Changing the clocks could save Queensland’s koalas

By Carly Cassella 12 December 2016
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Introducing daylight savings could save koalas in south-east Queensland, new research reveals.

A NEW STUDY has found introducing daylight savings in south-east Queensland could stagger the activity of traffic and nocturnal wildlife, decreasing the number of koalas killed in vehicle accidents.

Over the past 20 years, koala populations in the greater Brisbane area have plummeted by 80 per cent.

Vehicle accidents are responsible for a large percentage of koala deaths. According to researchers at the University of Queensland, every year over 300 koalas are killed from vehicle collisions in the state. The research shows that these collisions generally occur in the late afternoon or early evening, when both vehicle and koala activity are at their peak.

In Queensland, the topic of daylight savings has been a source of great contention. It was first introduced to the Australian mainland in 1971, but Queensland, Western Australia and the Northern Territory continue to stick to standard time. Queensland even held a referendum on the issue in 1992, with the majority of the state voting against the implementation of daylight savings.

Now, new research from UQ shows shifting the clocks in Queensland could alter vehicle activity so collisions with nocturnal wildlife occur less frequently.

A team at UQ tracked 25 koalas across Coomera and Redlands in southeast Queensland. They then analysed data from the Queensland Transport and Main Roads to reveal traffic patterns on roads where koalas are commonly killed.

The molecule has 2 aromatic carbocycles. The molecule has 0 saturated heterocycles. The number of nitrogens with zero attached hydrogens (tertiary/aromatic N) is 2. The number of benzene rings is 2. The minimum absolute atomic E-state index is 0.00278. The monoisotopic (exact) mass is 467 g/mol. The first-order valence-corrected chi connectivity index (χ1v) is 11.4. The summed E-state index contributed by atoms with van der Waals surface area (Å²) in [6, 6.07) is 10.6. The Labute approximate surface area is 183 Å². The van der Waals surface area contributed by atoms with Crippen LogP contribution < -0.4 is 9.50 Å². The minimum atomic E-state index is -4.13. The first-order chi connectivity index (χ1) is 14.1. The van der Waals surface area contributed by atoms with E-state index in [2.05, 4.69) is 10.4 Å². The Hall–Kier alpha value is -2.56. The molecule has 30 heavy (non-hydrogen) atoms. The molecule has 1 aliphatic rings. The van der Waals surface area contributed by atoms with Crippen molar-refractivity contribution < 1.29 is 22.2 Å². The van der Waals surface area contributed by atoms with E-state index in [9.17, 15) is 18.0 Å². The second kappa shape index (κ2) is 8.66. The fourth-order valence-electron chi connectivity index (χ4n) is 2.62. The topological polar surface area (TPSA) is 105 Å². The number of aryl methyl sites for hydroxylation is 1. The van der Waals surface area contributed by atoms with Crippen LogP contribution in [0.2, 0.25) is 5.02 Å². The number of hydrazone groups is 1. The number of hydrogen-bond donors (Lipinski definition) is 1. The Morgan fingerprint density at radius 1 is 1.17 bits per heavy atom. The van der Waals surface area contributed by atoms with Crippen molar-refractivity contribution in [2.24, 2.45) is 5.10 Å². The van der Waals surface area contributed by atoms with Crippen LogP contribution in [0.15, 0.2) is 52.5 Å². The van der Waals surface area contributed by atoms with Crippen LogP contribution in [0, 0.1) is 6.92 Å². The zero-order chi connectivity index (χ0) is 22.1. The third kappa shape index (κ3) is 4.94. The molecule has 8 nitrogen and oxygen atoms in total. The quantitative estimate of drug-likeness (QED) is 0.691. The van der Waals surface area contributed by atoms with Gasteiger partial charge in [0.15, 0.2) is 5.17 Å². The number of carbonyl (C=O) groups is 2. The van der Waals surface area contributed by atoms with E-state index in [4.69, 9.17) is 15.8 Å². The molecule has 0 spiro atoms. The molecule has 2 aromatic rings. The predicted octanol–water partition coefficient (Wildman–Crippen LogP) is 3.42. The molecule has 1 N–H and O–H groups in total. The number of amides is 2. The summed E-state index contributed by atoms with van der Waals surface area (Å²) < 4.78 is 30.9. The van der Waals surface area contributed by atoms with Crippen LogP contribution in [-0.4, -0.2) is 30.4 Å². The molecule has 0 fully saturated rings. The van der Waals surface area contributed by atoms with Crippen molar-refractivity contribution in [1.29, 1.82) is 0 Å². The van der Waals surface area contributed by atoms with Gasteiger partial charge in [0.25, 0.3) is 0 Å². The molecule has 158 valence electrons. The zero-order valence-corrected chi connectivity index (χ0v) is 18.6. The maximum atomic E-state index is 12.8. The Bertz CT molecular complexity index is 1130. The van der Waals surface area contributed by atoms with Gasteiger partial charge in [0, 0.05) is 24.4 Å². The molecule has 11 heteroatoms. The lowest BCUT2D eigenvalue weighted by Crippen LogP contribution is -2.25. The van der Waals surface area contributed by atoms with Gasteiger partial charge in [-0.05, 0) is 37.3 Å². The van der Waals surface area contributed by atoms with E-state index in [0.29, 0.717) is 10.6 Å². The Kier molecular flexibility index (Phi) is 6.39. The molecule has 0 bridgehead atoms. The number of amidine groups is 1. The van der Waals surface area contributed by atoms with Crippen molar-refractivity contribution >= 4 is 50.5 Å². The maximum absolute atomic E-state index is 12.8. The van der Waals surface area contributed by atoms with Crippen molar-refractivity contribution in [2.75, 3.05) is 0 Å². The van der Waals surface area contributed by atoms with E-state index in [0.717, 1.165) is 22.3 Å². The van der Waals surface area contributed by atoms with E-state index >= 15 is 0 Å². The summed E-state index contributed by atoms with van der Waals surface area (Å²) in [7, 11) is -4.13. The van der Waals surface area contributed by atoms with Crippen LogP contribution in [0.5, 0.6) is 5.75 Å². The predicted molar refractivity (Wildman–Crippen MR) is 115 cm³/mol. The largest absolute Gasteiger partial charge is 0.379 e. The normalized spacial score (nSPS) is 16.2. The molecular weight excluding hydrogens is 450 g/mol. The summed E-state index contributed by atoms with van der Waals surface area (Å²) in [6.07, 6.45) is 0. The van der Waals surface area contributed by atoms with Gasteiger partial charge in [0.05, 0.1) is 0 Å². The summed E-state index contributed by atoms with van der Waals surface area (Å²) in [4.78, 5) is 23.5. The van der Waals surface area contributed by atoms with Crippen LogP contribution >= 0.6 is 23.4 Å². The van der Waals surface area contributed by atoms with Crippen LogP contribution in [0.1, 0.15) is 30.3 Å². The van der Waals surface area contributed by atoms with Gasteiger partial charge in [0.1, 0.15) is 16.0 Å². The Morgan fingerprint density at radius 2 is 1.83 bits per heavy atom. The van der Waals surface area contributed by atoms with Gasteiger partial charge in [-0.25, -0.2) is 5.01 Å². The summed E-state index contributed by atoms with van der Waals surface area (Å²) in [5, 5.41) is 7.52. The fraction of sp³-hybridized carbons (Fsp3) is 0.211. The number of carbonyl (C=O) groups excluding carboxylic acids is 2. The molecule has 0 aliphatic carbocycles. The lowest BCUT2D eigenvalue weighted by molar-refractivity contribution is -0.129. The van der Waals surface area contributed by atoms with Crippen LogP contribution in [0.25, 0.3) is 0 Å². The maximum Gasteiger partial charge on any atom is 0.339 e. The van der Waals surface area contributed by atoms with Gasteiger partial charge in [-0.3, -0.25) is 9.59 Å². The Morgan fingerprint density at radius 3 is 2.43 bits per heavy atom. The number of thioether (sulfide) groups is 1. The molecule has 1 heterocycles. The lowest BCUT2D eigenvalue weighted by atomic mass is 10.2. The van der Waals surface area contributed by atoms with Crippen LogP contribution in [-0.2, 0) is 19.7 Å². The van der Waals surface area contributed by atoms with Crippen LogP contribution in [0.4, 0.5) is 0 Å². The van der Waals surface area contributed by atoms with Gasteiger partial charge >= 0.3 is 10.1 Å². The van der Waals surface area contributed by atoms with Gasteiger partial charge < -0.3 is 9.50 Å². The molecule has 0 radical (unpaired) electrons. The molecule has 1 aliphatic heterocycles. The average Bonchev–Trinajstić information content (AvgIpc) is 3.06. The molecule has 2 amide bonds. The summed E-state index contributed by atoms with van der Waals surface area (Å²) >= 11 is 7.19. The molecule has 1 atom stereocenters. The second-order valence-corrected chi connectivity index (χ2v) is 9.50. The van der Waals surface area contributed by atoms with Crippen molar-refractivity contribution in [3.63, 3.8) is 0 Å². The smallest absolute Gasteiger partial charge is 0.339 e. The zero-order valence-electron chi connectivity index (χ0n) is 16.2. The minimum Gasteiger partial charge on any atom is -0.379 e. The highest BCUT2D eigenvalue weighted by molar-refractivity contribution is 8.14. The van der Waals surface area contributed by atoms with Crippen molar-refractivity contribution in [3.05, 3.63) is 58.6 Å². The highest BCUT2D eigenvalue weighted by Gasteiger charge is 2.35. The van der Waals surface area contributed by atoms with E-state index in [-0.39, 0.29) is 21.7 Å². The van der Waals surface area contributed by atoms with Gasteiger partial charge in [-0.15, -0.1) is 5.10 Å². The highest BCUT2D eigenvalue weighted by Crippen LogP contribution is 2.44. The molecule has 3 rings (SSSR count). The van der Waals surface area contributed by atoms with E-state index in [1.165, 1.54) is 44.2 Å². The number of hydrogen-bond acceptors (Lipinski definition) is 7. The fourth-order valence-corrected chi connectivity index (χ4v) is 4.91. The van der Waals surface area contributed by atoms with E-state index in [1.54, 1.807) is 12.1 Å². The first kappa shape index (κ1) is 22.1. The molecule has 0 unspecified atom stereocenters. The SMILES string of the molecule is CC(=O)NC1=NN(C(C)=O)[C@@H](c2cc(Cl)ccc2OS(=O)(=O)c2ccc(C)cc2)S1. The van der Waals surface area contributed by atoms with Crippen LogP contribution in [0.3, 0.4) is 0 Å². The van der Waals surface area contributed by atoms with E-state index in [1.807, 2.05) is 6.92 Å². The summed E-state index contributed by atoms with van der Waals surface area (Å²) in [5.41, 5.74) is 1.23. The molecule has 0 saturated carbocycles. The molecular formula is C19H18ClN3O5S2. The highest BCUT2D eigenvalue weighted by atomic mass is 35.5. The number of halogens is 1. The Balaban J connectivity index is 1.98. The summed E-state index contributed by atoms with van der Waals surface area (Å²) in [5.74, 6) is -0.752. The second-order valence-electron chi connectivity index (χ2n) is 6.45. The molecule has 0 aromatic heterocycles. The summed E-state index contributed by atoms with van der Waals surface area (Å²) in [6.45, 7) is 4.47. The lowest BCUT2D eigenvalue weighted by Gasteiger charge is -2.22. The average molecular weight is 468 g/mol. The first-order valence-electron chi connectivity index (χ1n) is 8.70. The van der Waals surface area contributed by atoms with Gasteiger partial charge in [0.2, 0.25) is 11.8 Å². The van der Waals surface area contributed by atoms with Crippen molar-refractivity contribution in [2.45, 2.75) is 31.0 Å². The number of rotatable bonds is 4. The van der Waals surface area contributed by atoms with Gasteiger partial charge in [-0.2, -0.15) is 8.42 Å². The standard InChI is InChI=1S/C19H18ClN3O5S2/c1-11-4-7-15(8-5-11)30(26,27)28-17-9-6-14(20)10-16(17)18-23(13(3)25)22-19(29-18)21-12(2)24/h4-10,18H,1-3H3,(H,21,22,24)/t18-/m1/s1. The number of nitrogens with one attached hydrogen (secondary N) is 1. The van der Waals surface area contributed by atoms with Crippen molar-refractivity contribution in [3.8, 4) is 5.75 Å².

The study found daylight savings could decrease vehicle collisions with koalas by eight per cent on weekdays and 11 per cent on weekends. 

“If most people have already driven home before nocturnal animals become active then there will be fewer collisions between wildlife and vehicles,” said Robbie Wilson, a researcher from the UQ School of Biological Sciences.

So far, much of the debate surrounding the introduction of daylight savings in Queensland has been focused on human impact. The new study reveals the importance of acknowledging the wildlife conservation argument, too.

“Daylight savings not only has implications for our human activity patterns but also has consequences for wildlife,” said Robbie.

Changing the clocks could not only protect Queensland koalas but also other nocturnal animals like kangaroos, wallabies and wombats. Even humans could benefit from the change, with studies showing around 5 per cent of car accident casualties are caused by run-ins with wildlife.

The conservation argument for daylight savings, however, may not be so simple. 

“We must also equally acknowledge that some wildlife may be losers,” said Robbie. “Any animals that are most active during periods when traffic is greatest, after the implementation of daylight savings, will be negatively impacted.”

In future research, the team at UQ hopes to explore how species other than koala are affected by DST to determine the overall wildlife impact in Queensland.

The findings were published in Biology Letters.